Today was Sunday, the 19th of April. The beginning of a good day was felt as the morning brightness promised a fresh start to the season. The warmth of spring was in the air throughout the town of Concord, as the family returned home from the First Parish church.
On the ride back, William, the Reverend Emerson to one and all, spoke with Phebe, his wife and mother to their family of five, quietly, yet with perseverance. She understood his deep commitment to the people of the town. What was now happening throughout Massachusetts and beyond seemed to be a pot beginning to boil. Would it soon boil over? He was to do more for the country, by his own choice. His aid to others was in the form of allowing the church to be a safe haven for his brothers at arms.
The Reverend left his daughters and their mother at their homestead, the Manse, as he needed to return to church to meet the men. His son, and the youngest Emerson child, was to accompany him. He assured Phebe, not to worry. “Liam needs to be there with us as we are setting the tone for his life, too.” She agreed, knowing he would be safe with his father.
In the kitchen, Phebe spoke in her firm, yet motherly manner, when her first two daughters ventured out the door. The moist dew on the grass met their bare feet and the girls giggled with delight. “Abigail. Grace. Do not take another step. Come inside and put shoes on.” The girls marched back in and did as they were told. Then they were each handed a small basket. “There are some spring greens over near the water’s edge that would like your attention .” Mother added, “Please go down there and gather a lovely bundle for our supper tonight.” It would be a nice treat to add with the brined lamb already set to bake. She smiled as the youngest daughter walked away, then stopped to swing her arms. A robin was picking at some red berries at a nearby shrub, and Abigail was mimicking her winged friend. The moment passed when she decided to chase her sister to the river. It was all in good fun. Phebe, was delighted in this gleeful moment, as it was the refreshment she needed. Her older daughters, Molly and Eliza, knew another way to help, and quietly came over and wrapped their mother in a loving hug.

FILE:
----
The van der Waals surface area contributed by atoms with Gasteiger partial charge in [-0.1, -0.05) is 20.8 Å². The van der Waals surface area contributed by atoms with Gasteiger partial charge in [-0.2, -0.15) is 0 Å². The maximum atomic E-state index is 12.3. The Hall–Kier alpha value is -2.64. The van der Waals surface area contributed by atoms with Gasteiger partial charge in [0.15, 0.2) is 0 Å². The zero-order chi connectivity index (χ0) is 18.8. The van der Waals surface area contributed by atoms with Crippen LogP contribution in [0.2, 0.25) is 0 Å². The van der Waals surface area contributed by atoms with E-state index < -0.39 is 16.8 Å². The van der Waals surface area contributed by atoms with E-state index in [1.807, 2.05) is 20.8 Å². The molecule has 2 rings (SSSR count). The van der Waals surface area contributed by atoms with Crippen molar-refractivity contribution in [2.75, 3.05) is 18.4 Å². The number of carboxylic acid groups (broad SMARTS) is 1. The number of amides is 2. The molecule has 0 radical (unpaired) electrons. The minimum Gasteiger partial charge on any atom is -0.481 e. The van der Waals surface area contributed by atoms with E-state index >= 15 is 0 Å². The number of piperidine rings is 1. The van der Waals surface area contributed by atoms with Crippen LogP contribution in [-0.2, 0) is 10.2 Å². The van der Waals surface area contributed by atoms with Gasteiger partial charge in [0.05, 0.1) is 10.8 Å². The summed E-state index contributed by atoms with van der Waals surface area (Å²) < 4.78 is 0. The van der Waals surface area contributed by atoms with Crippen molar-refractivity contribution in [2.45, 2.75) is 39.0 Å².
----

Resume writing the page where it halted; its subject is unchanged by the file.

There was a heavy feeling in the household lately, and Phebe usually felt it after church services. Her husband spoke with passion to his congregation about resistance to the oppression by the English Parliament. His congregation were avowed patriots with God as their protector, and were there for the Reverend Emerson. He needed, however, to step back on occasion and lower his heavy fist and find the right way to be the one looked upon with kindness and compassion. Each one was living life day to day as best as they knew how, with the unknown lurking in hidden places.
One by one, the men arrived on horseback to the church. The Reverend opened the door with a greeting and welcomed them in to the foyer. “Good morning, gentlemen!” He was determined to help move their plan forward. “Come. Let us go inside.” He motioned to a bench for each to sit inside the safety of the church as it seemed like the right way to begin. He knew God would be watching over them. His son, Liam was in awe of the men; their physique, their candor and friendliness towards him. They came dressed in a style of uniform he had not seen in the church with his family as they all carried muskets and rifles, too. Who were they? The Reverend introduced his son and motioned for him to sit with the men. Liam was attentive to the conversation.
“Men” he began. “There is strong knowledge and not rumor that we are to see an insurgence.” The Reverend commented on the seriousness of training these men before him presented today. “John Parker,” he nodded to this man who looked drained. “Did we have a double team effort today?” He looked to the others, “Ephraim Ross! Did you outrun our poor Mr. Parker and beat him to the pub?” The others laughed and he responded, “Sir, that would have been the best direction to go at any time, but not today.” He looked to John, “We’ve had some mighty roads to traverse in the past few months, but I do believe we are ready. John, here, needs a moment as we all do.”